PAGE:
Building community: The stuff that matters

Sandra ClarkHalls, Let's Talk, Powell

There are many reasons for printing a newspaper every week for 40 years … or posting data to the digital every evening.

Sandra Clark

It’s fun to watch and opine on local politics. It’s also fun to follow young athletes and scholars through school and into adulthood. We’re thinking about you, Scott Carter and Brent Shaw, and you, Stephanie Humphrey Sayne and Carol Zachary Mitchell, and dozens more.

But the most compelling reason to do this is to build community. And while it’s tempting to look backwards (like the time Hallsdale Powell donated land adjacent to the Brickey School for a small nature park on the creek and the school system’s contractor cut all the trees, leveled the land and fenced out the kids lest they drown).

Let’s look ahead:

Collier Preserve – Situated on 12 or so acres adjacent to the Powell Branch Library on Emory Road, this land was donated to Legacy Parks Foundation by Bob and Louise Collier. It was Bob’s granny’s farm. Carol Evans at Legacy Parks secured a grant to extend a walking trail including boardwalks through the land, along Beaver Creek. It will become an easily accessible retreat, open to all, free and forever. (Just don’t tell that aforementioned contractor.)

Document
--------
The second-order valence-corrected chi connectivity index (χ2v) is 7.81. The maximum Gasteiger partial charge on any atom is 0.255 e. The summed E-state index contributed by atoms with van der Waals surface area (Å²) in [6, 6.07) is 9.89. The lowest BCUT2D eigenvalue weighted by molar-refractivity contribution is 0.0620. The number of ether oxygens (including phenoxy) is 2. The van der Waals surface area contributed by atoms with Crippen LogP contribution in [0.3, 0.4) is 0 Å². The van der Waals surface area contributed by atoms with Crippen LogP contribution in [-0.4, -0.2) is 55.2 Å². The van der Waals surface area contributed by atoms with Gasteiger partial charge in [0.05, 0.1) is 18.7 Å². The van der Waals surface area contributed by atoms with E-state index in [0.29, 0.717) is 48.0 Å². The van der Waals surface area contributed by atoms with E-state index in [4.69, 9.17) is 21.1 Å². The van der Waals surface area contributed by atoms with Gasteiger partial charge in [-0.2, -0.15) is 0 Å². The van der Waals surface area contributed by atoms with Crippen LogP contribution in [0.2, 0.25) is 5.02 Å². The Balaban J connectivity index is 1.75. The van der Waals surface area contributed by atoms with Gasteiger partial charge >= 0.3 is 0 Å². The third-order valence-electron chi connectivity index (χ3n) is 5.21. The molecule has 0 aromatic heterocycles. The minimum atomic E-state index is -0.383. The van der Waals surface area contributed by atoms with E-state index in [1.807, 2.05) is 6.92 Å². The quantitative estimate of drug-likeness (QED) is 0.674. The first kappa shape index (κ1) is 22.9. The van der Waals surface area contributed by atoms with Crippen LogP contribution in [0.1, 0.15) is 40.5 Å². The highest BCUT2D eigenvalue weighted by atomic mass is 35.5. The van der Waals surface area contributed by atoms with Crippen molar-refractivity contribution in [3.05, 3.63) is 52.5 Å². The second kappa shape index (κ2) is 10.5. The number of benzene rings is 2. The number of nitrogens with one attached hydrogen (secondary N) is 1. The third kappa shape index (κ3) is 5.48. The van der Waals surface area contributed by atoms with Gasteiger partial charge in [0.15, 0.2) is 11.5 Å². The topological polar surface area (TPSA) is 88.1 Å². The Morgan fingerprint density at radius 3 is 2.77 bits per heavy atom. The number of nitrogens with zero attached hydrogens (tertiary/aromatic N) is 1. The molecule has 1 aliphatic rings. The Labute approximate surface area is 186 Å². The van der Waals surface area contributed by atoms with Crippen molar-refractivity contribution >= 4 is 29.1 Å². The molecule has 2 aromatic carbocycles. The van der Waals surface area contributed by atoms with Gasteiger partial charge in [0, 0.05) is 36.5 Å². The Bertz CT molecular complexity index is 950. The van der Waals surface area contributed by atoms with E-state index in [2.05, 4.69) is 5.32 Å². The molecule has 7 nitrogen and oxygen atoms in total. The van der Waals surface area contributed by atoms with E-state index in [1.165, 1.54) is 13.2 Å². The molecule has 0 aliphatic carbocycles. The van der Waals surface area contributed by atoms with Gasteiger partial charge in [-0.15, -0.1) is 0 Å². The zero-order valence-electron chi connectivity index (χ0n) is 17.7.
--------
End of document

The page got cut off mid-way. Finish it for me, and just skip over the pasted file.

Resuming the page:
Travis Wegener Memorial Car Show – Set for Saturday, Aug. 29, at Powell High School. This is the sixth annual event to remember a young man who died too soon. Already it’s raised over $20,000 for projects such as the Powell Station Park and its disc golf course – easily accessible, open to all, free and forever.

Clayton Park in Halls – The community bought the land and Knox County developed the park. Now it needs leadership to promote events (think farmers market and Saturday night singings) and expansion (think adjacent land along the creek and greenway extension under Maynardville Pike).

We lost something important as farms became subdivisions in Powell and Halls. We misplaced our connection to the land and our sense of community. It’s time for a new generation of leaders to bring that back – through public spaces like Collier and Clayton and Powell Station parks – through a greenway that links Halls to Powell to Karns along Beaver Creek – through simple get-togethers, not to sit in the stands and cheer but to sing and dance and celebrate.

And know this, new leaders:

  • Don’t wait for permission. Just lead.
  • Don’t worry about money. It will come.
  • Don’t concern yourself with followers or how to get out your message.

You see, there’s this older woman, formerly known as the Shopper lady, who publishes daily a website called We’ll tell your story, help raise funds and even grant permission. The scarcity is never followers – it’s leaders.

Sandra Clark is editor/CEO of

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